Informations et ressources scientifiques
sur le développement des zones arides et semi-arides

Accueil du site → Projets de développement → Projets de recherche pour le Développement → 2015 → Quantifying post-fire aeolian sediment transport and nutrient redistribution using rare earth element tracers

NATIONAL SCIENCE FOUNDATION (USA) 2015

Quantifying post-fire aeolian sediment transport and nutrient redistribution using rare earth element tracers

Post-fire aeolian sediment

NATIONAL SCIENCE FOUNDATION (NSF)

Titre : Quantifying post-fire aeolian sediment transport and nutrient redistribution using rare earth element tracers

Organismes NSF : Division Of Earth Sciences (EAR)

Durée : March 1, 2015 - February 28, 2018

Contexte
Arid and semiarid landscapes are dynamic and can undergo rapid changes in vegetation, soil composition, and topography. Some climate models indicate an increase in aridity and changes in the timing of seasonal precipitation in many semi-arid regions, including the North American deserts. This potential climate change, together with human activities, may increase the frequency and intensity of wind erosion and fire. This project will provide a quantitative assessment that examines both fire and wind erosion effects on vegetation change, soil characteristics, air quality, and landscape evolution. This study will help in the sustainable management of desert grasslands under changing climate and wildfire scenarios.

Description
Grasslands and rangelands in arid and semi arid regions of the world, which provide fundamental ecosystem services, are undergoing rapid changes in fire activity and are highly susceptible to post-fire accelerated soil erosion and redistribution by wind. Currently, many grassland systems are being encroached by woody plants leading to decline in grass productivity with the potential to jeopardize food security and environmental quality. Even though many ecosystems worldwide exist in transition between shrublands and grasslands and are affected by episodic fires, a comprehensive understanding of the rates and patterns of post-fire wind erosion and subsequent sediment redistribution is still missing. The proposed project will quantify post-fire wind erosion and subsequent nutrient redistribution from a shrub-grass system in the Chihuahuan desert (New Mexico) using a combination of extensive manipulative field experiments, laboratory analyses and modeling. We will test the hypothesis that vegetated microsites, which capture aeolian sediments in arid landscapes, may become active sediment sources following fires. This post-fire modification of sediment sources and sinks in the landscape may impact rates of resource redistribution and soil patterning, and therefore, lead to a more homogeneous landscape and reverse grassland degradation. This project will investigate the applicability of rare earth element tracers and Unmanned Aerial Systems-based LiDAR in order to monitor landscape responses to natural and human-induced disturbances and to guide future management practices.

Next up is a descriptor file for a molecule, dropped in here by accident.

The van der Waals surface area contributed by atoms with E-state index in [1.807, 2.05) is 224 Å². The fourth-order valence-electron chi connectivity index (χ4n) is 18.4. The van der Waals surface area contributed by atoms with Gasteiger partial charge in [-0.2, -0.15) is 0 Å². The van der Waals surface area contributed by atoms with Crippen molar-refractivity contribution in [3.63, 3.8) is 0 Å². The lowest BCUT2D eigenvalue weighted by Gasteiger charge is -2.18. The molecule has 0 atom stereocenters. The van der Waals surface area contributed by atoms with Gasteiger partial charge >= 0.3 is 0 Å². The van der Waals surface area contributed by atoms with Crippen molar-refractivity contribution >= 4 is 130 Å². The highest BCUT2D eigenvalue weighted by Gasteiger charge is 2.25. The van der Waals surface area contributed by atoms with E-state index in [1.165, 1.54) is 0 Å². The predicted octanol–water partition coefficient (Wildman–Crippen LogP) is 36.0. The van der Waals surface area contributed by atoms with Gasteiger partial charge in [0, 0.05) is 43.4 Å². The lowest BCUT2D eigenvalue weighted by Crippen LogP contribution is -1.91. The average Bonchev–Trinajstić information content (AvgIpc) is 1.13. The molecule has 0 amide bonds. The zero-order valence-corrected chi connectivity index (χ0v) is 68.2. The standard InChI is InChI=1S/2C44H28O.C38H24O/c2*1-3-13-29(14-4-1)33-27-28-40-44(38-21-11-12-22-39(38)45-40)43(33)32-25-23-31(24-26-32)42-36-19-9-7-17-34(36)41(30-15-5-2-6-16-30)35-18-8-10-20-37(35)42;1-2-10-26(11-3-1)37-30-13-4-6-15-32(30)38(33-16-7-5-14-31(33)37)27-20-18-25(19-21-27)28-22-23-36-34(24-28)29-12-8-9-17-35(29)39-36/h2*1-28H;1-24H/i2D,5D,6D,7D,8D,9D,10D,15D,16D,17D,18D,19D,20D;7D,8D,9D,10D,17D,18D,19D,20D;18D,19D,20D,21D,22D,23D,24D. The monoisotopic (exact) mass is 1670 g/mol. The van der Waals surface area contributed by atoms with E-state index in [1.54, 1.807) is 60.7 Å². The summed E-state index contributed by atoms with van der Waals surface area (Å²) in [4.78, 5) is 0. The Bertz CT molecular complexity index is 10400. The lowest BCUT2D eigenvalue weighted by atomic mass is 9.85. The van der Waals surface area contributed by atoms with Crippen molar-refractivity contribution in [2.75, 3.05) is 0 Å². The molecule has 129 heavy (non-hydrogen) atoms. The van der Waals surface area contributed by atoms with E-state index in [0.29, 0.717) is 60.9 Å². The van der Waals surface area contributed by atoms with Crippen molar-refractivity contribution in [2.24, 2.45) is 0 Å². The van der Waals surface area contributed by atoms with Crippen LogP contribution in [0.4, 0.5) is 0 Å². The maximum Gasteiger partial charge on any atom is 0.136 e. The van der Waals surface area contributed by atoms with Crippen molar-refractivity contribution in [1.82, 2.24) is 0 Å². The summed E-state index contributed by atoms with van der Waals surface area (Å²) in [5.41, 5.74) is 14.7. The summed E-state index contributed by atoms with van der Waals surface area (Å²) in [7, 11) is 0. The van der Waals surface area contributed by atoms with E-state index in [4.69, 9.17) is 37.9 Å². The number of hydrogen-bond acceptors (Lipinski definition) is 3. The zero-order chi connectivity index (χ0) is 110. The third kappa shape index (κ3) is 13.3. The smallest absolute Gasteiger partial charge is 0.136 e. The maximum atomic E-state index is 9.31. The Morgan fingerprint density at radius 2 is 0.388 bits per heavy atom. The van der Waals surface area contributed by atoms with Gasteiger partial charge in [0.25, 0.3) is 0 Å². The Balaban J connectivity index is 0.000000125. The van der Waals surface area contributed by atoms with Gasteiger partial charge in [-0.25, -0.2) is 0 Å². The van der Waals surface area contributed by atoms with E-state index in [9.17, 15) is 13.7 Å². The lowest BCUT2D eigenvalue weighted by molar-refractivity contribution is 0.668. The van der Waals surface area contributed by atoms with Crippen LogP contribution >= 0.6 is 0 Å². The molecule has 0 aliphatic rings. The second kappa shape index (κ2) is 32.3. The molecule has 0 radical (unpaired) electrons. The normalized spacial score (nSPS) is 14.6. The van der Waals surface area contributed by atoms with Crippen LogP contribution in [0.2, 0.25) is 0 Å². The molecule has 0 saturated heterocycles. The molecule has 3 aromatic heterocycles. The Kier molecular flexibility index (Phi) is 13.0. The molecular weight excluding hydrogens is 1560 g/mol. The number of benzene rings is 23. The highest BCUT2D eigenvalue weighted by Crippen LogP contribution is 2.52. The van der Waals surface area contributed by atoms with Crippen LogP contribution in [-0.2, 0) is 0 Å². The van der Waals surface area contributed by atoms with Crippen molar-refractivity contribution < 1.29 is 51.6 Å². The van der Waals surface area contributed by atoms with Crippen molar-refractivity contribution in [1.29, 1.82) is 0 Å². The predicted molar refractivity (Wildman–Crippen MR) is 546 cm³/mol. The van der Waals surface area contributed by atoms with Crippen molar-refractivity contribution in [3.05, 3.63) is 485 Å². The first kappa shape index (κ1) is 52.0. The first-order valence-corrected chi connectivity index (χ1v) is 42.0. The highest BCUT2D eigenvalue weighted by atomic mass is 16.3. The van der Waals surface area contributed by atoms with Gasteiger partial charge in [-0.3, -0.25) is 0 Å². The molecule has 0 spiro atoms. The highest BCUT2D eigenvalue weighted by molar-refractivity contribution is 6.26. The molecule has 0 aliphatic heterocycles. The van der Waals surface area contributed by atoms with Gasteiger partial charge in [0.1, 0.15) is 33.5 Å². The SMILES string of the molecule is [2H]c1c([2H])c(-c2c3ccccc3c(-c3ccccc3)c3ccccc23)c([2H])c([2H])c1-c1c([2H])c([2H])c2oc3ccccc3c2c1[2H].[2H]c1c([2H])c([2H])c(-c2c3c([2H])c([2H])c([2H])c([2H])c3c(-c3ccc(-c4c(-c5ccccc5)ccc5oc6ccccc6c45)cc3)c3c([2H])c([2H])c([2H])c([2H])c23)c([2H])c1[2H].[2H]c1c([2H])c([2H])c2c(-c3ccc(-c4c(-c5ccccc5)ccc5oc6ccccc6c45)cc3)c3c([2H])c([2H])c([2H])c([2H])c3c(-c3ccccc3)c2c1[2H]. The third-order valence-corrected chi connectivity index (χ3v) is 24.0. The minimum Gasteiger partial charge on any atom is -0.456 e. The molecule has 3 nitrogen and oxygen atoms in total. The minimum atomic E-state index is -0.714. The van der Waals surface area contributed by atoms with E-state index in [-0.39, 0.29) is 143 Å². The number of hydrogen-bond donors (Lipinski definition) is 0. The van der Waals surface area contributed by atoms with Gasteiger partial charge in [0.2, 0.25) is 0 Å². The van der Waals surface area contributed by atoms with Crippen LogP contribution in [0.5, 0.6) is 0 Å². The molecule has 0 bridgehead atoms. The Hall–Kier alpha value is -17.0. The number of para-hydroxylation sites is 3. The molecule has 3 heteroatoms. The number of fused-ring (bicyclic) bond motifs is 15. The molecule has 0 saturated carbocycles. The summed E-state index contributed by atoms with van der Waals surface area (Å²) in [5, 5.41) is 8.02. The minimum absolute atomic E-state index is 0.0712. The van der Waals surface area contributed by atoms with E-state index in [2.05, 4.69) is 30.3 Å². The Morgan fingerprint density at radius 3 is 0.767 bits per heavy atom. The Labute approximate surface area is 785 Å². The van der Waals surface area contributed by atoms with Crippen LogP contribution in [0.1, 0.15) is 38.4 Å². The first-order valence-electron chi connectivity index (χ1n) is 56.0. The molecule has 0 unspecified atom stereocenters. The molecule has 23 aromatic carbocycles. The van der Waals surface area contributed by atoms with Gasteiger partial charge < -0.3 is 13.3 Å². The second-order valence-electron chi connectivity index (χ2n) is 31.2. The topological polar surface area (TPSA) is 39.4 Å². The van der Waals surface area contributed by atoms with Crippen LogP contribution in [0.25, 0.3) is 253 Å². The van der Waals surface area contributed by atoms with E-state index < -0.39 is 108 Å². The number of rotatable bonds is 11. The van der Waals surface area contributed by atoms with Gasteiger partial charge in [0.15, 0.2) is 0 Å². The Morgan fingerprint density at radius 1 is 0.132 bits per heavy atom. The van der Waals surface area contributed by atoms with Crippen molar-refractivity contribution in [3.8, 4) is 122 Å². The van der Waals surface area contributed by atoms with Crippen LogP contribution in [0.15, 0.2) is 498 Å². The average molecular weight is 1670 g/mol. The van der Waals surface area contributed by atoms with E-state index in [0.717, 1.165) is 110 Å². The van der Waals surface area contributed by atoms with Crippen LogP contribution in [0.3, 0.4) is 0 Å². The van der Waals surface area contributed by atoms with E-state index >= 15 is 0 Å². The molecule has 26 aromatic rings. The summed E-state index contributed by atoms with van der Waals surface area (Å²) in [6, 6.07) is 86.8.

Partenaires : Sujith Ravi sravi temple.edu (Principal Investigator) Joel Sankey (Co-Principal Investigator)

Financement : $144,817.00

Présentation (National Science Foundation)

Page publiée le 2 février 2017, mise à jour le 12 octobre 2017